Managing Them

If you’ve done all you can do to try to make nice and feel better but it’s just not working, it may be time to call in reinforcements. Whether you’re an employee dealing with dislike of a colleague or boss, or a manager dealing with an employee who is not your favorite, there are things you can do to improve the situation:

  • Develop a strategy. Shaddock emphasizes that in any type of workplace relationship where people don’t like each other, you should take a step back before taking action. This cooling period gives you time to recognize that regardless of your feelings or theirs, you need each other in most cases in order to get your work done. “You don’t have to like each other but you do need to work together,” says Shaddock. “You’ll need to be proactive and develop a strategy about how you will do your best to make things work.” She recommends approaching the problematic person—whether colleague, boss, or staff member—and acknowledging that you both have gotten off on the wrong foot. “Suggest that you’d like to treat them to coffee or lunch to get to know each other outside of the work setting,” she says. “Don’t bring up any workplace concerns if you can help it. Use the get together as an opportunity to learn about that person’s interests. When you get to know people outside of the workplace setting, it humanizes them and can often change your perspective on that person.”
  • Document it. Gail Tolstoi-Miller, CEO and chief staffing strategist at Consultnetworx, has more than 15 years of HR and recruiting experience. She has seen people at work who dislike each other to such an extreme that it clouds their business decisions—or in worst-case scenarios leads to verbal or physical abuse. She suggests that the best way to handle the situation is to inform your manager and HR. “If someone dislikes you and you feel you are being treated unfairly—document and go through the appropriate communication channels,” says Tolstoi-Miller. “If you dislike an employee—be professional. Maybe it is just a personality clash but you never want to be unprofessional, say anything inappropriate, or show your dislike. If you dislike your boss, that can be a huge problem. Either look for a new job or communicate openly with your boss and try to solve the issue. If that doesn’t work go to HR.”
  • Protect yourself. Sometimes dislike goes a step further into bullying, or even harassment. Donna Ballman, author of Stand Up For Yourself Without Getting Fired: Resolve Workplace Crises Before You Quit, Get Axed or Sue the Bastards, is an employment attorney who has worked on the employee side for 26 years. She suggests that while you can’t do much about annoying coworkers, if you don’t like a coworker because you feel they are singling you out for harassment, you may have some legal protection. “They may be targeting you due to a disability, pregnancy, taking Family and Medical Leave, or age,” says Ballman. “If the bully is picking on those perceived as different, you may fit into a protected category if you are being singled out compared to others of a different race, age, sex, religion, or national origin.” Ballman adds that while bosses don’t want to hear whining about coworkers, they will have to take your complaint seriously if you make a formal, written complaint of discrimination based on age, race, disability, or some other protected category.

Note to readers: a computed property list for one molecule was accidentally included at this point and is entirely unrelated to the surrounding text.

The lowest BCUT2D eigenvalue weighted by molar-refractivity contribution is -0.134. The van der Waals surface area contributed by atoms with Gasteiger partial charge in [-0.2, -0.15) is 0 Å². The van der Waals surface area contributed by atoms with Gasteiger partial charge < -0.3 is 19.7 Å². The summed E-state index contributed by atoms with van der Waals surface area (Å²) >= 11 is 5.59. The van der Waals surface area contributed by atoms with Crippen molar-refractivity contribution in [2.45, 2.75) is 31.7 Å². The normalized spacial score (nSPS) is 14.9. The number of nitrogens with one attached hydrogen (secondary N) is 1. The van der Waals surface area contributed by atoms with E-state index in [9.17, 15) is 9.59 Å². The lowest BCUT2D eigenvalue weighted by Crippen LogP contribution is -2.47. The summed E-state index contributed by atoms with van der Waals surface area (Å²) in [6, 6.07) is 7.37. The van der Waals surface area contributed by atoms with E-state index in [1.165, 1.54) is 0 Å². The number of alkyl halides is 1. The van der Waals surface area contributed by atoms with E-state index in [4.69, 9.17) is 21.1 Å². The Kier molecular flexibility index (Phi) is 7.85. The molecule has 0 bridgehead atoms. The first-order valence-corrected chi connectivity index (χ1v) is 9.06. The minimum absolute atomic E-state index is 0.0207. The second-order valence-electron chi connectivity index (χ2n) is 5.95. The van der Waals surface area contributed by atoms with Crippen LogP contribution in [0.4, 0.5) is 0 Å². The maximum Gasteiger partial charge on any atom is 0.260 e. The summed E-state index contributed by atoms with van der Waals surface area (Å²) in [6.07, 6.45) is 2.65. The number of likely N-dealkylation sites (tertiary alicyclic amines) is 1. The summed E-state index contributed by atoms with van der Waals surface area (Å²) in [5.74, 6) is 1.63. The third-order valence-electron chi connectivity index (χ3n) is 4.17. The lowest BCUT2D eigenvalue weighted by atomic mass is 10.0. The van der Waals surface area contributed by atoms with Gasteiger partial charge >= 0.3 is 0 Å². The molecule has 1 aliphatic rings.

About Robin Madell

Robin Madell has spent over two decades as a corporate writer, journalist, and communications consultant on business, leadership, career, health, finance, technology, and public-interest issues. She is a contributing writer to U.S. News & World Report and serves as a copywriter, speechwriter, and ghostwriter for executives and entrepreneurs across diverse industries. She has served on the Board of Directors of the Healthcare Businesswomen’s Association in New York and San Francisco. Robin is the author of Surviving Your Thirties: Americans Talk About Life After 30 and co-author of The Strong Principles: Career Success.